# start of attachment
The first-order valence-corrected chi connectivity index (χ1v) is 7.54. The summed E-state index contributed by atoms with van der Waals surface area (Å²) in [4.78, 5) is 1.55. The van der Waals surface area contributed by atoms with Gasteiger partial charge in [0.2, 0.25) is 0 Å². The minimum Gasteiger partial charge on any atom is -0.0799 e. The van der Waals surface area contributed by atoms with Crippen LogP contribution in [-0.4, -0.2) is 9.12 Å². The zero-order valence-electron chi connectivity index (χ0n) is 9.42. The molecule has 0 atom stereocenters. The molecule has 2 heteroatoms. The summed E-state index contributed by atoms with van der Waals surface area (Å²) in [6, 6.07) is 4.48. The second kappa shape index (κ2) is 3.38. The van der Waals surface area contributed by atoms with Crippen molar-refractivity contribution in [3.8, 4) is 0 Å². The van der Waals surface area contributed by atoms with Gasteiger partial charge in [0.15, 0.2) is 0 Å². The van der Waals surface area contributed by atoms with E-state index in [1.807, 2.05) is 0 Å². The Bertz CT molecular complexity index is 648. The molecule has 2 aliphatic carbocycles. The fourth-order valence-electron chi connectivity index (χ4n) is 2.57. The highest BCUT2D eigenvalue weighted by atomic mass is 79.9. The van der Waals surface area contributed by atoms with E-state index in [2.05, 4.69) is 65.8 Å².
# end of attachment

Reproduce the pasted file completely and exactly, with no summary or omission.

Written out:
The first-order valence-corrected chi connectivity index (χ1v) is 7.54. The summed E-state index contributed by atoms with van der Waals surface area (Å²) in [4.78, 5) is 1.55. The van der Waals surface area contributed by atoms with Gasteiger partial charge in [0.2, 0.25) is 0 Å². The minimum Gasteiger partial charge on any atom is -0.0799 e. The van der Waals surface area contributed by atoms with Crippen LogP contribution in [-0.4, -0.2) is 9.12 Å². The zero-order valence-electron chi connectivity index (χ0n) is 9.42. The molecule has 0 atom stereocenters. The molecule has 2 heteroatoms. The summed E-state index contributed by atoms with van der Waals surface area (Å²) in [6, 6.07) is 4.48. The second kappa shape index (κ2) is 3.38. The van der Waals surface area contributed by atoms with Crippen molar-refractivity contribution in [3.8, 4) is 0 Å². The van der Waals surface area contributed by atoms with Gasteiger partial charge in [0.15, 0.2) is 0 Å². The van der Waals surface area contributed by atoms with E-state index in [1.807, 2.05) is 0 Å². The Bertz CT molecular complexity index is 648. The molecule has 2 aliphatic carbocycles. The fourth-order valence-electron chi connectivity index (χ4n) is 2.57. The highest BCUT2D eigenvalue weighted by atomic mass is 79.9. The van der Waals surface area contributed by atoms with E-state index in [2.05, 4.69) is 65.8 Å².